Wirehouse squeeze

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Jan 7, 2009 2:44 pm


Smith Barney and Merrill Put Squeeze on Smaller Producers


By
Howard J. Stock

January
7, 2009

Two major bank-owned
wirehouses, Merrill Lynch and Smith Barney, are tweaking their grids in an
attempt to weed out weaker producers, confirms Howard Diamond, managing
director of recruiting firm Diamond Associates in Chester, N.J.



It's a matter of cutting costs, he explains. "It's all economies of scale.
It costs less to support one $1 million producer than it does to support three
$350,000 producers" in terms of marketing, sales assistants and general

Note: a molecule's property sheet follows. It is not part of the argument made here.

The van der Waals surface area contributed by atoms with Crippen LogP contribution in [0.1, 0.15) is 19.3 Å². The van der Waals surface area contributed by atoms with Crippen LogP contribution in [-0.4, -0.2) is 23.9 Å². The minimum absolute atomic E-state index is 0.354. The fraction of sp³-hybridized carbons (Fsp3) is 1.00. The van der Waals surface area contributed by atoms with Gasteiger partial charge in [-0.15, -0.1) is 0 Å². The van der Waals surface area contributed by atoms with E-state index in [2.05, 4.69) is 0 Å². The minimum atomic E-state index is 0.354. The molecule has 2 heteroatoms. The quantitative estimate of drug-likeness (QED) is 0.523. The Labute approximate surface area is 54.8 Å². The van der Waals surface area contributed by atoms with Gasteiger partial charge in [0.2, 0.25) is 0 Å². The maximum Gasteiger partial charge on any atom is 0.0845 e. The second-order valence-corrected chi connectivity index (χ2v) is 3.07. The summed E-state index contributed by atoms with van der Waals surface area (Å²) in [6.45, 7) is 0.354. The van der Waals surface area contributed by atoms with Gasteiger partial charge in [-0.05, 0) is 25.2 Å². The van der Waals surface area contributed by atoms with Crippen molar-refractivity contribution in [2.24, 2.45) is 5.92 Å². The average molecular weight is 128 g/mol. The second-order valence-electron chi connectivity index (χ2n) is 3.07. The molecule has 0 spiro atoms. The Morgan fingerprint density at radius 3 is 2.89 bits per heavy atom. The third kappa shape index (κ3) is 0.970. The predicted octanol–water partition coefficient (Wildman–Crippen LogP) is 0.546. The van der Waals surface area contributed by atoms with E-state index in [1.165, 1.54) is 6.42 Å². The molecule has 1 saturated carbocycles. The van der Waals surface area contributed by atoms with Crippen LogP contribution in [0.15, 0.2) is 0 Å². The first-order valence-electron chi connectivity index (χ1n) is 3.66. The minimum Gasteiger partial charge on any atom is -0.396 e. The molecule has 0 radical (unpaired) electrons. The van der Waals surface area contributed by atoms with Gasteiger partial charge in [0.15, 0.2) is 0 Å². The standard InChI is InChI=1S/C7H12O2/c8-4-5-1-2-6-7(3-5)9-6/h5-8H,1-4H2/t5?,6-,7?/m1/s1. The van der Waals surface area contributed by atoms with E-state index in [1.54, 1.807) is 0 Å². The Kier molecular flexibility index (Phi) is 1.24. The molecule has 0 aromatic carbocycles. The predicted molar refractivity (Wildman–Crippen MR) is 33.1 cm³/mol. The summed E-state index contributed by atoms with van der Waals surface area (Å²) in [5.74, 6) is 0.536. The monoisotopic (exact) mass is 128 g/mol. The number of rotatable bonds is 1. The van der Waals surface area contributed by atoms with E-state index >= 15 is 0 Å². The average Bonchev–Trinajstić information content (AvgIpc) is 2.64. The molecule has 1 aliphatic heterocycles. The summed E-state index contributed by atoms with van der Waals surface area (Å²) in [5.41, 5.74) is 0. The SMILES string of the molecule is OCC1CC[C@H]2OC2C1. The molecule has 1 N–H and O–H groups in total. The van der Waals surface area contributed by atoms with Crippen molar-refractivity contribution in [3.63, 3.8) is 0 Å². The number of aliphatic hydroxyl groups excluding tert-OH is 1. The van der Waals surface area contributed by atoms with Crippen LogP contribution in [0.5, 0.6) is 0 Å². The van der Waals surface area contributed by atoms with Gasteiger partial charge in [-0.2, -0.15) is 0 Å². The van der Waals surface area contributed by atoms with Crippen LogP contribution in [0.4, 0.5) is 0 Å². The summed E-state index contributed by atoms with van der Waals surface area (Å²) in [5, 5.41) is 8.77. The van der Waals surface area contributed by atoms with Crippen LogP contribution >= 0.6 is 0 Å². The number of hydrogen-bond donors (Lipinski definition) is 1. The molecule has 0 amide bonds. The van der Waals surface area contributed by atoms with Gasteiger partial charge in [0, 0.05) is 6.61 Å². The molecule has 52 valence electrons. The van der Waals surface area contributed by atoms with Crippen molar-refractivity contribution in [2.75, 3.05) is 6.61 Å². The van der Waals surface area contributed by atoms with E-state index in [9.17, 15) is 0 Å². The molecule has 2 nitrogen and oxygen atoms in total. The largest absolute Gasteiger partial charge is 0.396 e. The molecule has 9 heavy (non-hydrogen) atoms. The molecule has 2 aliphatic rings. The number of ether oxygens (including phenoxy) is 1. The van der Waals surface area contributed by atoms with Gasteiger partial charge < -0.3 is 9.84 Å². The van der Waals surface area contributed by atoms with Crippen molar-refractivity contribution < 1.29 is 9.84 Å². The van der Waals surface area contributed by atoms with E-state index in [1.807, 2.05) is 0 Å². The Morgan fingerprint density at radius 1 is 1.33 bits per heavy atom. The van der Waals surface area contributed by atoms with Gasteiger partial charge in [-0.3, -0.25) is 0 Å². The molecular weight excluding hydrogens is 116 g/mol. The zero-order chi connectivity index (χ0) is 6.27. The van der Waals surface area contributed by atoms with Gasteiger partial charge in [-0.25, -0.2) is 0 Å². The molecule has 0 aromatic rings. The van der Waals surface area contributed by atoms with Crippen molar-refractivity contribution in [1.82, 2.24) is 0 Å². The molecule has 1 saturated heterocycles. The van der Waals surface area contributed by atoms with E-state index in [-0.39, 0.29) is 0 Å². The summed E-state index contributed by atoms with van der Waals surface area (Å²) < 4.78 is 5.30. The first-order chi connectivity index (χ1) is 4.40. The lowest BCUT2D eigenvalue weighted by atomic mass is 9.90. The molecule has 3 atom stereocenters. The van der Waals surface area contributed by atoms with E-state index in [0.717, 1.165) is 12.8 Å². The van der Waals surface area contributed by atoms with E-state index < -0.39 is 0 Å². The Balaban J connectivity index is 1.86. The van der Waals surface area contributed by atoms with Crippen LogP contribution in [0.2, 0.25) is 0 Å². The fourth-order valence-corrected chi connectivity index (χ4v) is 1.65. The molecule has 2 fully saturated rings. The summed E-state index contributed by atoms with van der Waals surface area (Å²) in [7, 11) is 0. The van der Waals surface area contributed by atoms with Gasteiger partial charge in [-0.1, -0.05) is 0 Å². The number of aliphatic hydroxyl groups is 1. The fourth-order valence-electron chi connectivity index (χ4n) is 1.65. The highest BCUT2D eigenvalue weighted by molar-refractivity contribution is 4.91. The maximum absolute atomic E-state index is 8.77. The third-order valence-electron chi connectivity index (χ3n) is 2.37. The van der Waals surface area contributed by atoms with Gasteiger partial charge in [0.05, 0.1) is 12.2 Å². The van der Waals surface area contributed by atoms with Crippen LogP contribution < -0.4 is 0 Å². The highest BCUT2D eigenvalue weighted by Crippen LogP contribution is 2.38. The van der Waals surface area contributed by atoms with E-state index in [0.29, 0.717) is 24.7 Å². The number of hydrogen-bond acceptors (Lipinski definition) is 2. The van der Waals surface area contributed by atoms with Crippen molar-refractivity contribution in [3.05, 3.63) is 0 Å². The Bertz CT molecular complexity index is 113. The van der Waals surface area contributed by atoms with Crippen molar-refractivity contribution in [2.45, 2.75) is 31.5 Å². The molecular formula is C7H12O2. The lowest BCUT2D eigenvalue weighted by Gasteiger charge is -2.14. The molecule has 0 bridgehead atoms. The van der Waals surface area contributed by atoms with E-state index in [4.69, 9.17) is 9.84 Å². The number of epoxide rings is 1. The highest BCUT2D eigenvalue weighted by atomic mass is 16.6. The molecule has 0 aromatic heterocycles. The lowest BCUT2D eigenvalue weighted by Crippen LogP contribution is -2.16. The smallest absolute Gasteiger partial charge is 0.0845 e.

overheads.



The tweaks raise the bar under which advisors find themselves in the
"penalty box." Merrill Lynch will now pay a flat 25% for advisors
with more than six years of service who are producing less than $300,000.
Formerly, the 25% minimum applied to 10-year veterans producing $200,000 or
less. Now, six-year vets doing less than $200,000 will earn commissions of just
20%.



Smith Barney's plan would drop nine-year-plus advisors' payout to 30% from 37%
on anything between $300,000 and $350,000, and lower the payout to 20% from 25%
to 27% on anything less than $299,999. It is also instituting account minimums
of $75,000 for transactional business and $25,000 for advisory accounts.
Advisors who don't hit those minimums won't be paid for the accounts.



Most advisors, especially those in metropolitan areas, can't live on payouts at
this level, Diamond says. To compound their misery, advisors in the penalty box
can expect a general lack of support, no travel and expense allowance to